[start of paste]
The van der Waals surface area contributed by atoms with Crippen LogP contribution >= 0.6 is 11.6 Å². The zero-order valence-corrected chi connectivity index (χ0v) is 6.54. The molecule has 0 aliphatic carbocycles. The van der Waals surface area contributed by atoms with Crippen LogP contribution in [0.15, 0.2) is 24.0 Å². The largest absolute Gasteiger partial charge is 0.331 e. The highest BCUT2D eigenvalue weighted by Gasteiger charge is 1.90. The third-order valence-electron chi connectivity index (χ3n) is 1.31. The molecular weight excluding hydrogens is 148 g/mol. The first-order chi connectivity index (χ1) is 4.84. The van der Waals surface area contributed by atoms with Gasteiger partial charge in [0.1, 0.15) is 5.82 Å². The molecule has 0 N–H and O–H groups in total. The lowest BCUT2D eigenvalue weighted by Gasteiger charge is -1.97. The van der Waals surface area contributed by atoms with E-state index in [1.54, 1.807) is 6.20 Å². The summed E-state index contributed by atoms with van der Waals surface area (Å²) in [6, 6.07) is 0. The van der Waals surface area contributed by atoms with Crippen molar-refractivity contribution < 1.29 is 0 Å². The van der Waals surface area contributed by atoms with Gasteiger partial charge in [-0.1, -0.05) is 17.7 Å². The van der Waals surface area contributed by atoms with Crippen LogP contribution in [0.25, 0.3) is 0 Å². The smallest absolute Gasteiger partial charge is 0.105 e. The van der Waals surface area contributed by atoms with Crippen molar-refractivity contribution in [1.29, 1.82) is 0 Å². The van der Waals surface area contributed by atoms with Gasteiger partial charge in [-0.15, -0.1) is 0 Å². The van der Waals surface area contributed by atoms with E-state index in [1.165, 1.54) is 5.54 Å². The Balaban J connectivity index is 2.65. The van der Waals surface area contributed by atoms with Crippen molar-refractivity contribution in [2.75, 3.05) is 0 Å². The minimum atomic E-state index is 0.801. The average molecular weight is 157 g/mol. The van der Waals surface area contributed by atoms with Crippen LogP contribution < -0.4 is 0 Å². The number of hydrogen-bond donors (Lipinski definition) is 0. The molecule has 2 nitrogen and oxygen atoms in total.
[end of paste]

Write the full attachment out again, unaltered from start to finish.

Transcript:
The van der Waals surface area contributed by atoms with Crippen LogP contribution >= 0.6 is 11.6 Å². The zero-order valence-corrected chi connectivity index (χ0v) is 6.54. The molecule has 0 aliphatic carbocycles. The van der Waals surface area contributed by atoms with Crippen LogP contribution in [0.15, 0.2) is 24.0 Å². The largest absolute Gasteiger partial charge is 0.331 e. The highest BCUT2D eigenvalue weighted by Gasteiger charge is 1.90. The third-order valence-electron chi connectivity index (χ3n) is 1.31. The molecular weight excluding hydrogens is 148 g/mol. The first-order chi connectivity index (χ1) is 4.84. The van der Waals surface area contributed by atoms with Gasteiger partial charge in [0.1, 0.15) is 5.82 Å². The molecule has 0 N–H and O–H groups in total. The lowest BCUT2D eigenvalue weighted by Gasteiger charge is -1.97. The van der Waals surface area contributed by atoms with E-state index in [1.54, 1.807) is 6.20 Å². The summed E-state index contributed by atoms with van der Waals surface area (Å²) in [6, 6.07) is 0. The van der Waals surface area contributed by atoms with Crippen molar-refractivity contribution < 1.29 is 0 Å². The van der Waals surface area contributed by atoms with Gasteiger partial charge in [-0.1, -0.05) is 17.7 Å². The van der Waals surface area contributed by atoms with Crippen LogP contribution in [0.25, 0.3) is 0 Å². The smallest absolute Gasteiger partial charge is 0.105 e. The van der Waals surface area contributed by atoms with Crippen molar-refractivity contribution in [1.29, 1.82) is 0 Å². The van der Waals surface area contributed by atoms with Gasteiger partial charge in [-0.15, -0.1) is 0 Å². The van der Waals surface area contributed by atoms with E-state index in [1.165, 1.54) is 5.54 Å². The Balaban J connectivity index is 2.65. The van der Waals surface area contributed by atoms with Crippen molar-refractivity contribution in [2.75, 3.05) is 0 Å². The minimum atomic E-state index is 0.801. The average molecular weight is 157 g/mol. The van der Waals surface area contributed by atoms with Crippen LogP contribution < -0.4 is 0 Å². The number of hydrogen-bond donors (Lipinski definition) is 0. The molecule has 2 nitrogen and oxygen atoms in total.